SEKULOW: Chris, I —

WALLACE: The question I’m asking you is, does he think that Rod Rosenstein — it’s a very simple question — does he think that Rod Rosenstein did anything wrong?

SEKULOW: The president has not expressed any opinion about Rod Rosenstein.

WALLACE: Does he think that Robert Mueller has done anything wrong?

SEKULOW: First of all, he has not said anything about Robert Mueller. And, Chris, let me say something here. You’re asking me if I had a conversation, which I have not had, about Robert Mueller with the president of the United States on — or anyone else for that matter. I can’t discuss that and would that with you. Unlike James Comey, who leaks information to the press, I actually respect the attorney-client privilege. Apparently, he did not.

WALLACE: Does the President believe — well, you’re speaking for his legal team, so you’re out here to represent him and tell us what the president’s belief is, is that correct?

SEKULOW: No, I’m out here to tell you what the facts are and the legal issues are. I’m not to tell you what the beliefs are. I’m not the client’s conscience; I’m his lawyer.

WALLACE: I understand that and the — and the client — have you spoken the — have you spoken to the president at all?

SEKULOW: Yes, but I’m not going to discuss those conversations with you. Those are privileged under the attorney-client privilege.

WALLACE: Well, I assume that if he asked you to say something, for instance, Marc Kasowitz said all kinds of things about — after Comey’s testimony. I assumed he was speaking for the president

SEKULOW: Marc Kasowitz made a general statement to the press after the testimony of James Comey. That’s what that was about. This — you’re asking me now questions about what people are thinking in their minds, which I don’t read minds, and you’re asking me also what I may or may not have had a conversation with the president about and you understand this. I respect the attorney-client privilege, unlike James Comey.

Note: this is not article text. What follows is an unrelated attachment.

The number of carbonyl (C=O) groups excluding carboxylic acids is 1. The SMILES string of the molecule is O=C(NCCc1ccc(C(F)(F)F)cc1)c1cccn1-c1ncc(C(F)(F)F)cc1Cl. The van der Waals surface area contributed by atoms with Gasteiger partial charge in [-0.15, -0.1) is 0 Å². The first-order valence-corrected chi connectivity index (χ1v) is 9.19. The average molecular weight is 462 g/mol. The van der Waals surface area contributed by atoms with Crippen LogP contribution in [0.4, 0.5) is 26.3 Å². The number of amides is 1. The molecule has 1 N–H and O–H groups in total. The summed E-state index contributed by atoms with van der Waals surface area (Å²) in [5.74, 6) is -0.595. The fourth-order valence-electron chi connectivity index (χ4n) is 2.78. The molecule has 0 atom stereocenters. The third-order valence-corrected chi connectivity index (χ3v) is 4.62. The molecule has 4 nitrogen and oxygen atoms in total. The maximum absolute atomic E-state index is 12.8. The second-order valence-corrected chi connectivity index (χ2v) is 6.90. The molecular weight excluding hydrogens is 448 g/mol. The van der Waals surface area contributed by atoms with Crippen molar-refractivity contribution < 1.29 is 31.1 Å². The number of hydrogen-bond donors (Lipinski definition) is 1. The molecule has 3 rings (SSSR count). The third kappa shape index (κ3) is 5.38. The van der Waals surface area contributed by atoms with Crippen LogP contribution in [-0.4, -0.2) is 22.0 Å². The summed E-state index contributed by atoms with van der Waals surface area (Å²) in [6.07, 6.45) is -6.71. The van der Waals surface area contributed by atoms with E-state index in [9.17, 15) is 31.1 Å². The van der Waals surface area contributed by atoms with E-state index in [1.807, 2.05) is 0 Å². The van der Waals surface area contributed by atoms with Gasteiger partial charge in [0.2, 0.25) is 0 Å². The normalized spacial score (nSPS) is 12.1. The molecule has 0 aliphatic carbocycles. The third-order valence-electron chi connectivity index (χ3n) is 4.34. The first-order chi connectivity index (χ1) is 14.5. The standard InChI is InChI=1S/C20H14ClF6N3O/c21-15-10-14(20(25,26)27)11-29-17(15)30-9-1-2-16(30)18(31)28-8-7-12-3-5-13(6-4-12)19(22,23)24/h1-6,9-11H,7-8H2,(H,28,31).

SEKULOW: I want to be real clear on that too. I’m not going to give you conversations I’ve had with — have or have not had with the president of the United States. So when I’ve had conversations with the president of the United States —

WALLACE: Well, I — your —

SEKULOW: As his lawyer, it’s privileged, period.

WALLACE: Does the president think that Rosenstein, because you talked about this constitutional theory that he took action, that’s on the advice —


WALLACE: Although he says he didn’t take it on the advice of Rosenstein, does he think that Rosenstein should recuse himself, and is healing the groundwork to fire Rosenstein and Mueller?

SEKULOW: I’ve had no conversations, and I’ve heard nothing without that at all. Nothing. I think this — Chris, this points out — let me tell you one thing quickly about the constitutional theory, as you called it. It’s actually called the Constitution. You know, the president has certain (INAUDIBLE) authority under the Constitution. It’s —

WALLACE: Well, you called it the constitutional theory, sir.

SEKULOW: Yes, it is a constitutional theory based on the Constitution.

WALLACE: I understand that.

SEKULOW: Not so-called. It’s the constitutional theory. It’s part of the Constitution. The president has inherent authority.

Here’s what you’re trying to — here’s what you’re trying to do, Chris, and I appreciate that you’re — you’re trying to push back.

WALLACE: Well, now you’re reading minds again. Now you’re reading minds again.

SEKULOW: No, Chris, I deal with fact and law. You were asking me to read people’s minds. That I don’t do.

WALLACE: Well, don’t tell me what I’m trying to — well, don’t tell me what I’m trying to do because you don’t know what I’m trying to do. What I’m trying to get is a straight answer out of you. Let me ask you this —

SEKULOW: Yes, well — sure.

WALLACE: As a matter of law, does the President think that he can be indicted under the Constitution?

SEKULOW: The president — I haven’t had that conversation with the president, but the president can’t be indicted under the Constitution of the activity alleged in something like this. Of course not.

WALLACE: Why is that?

SEKULOW: Because there’s not an investigation. And there’s — there’s no investigation against the president.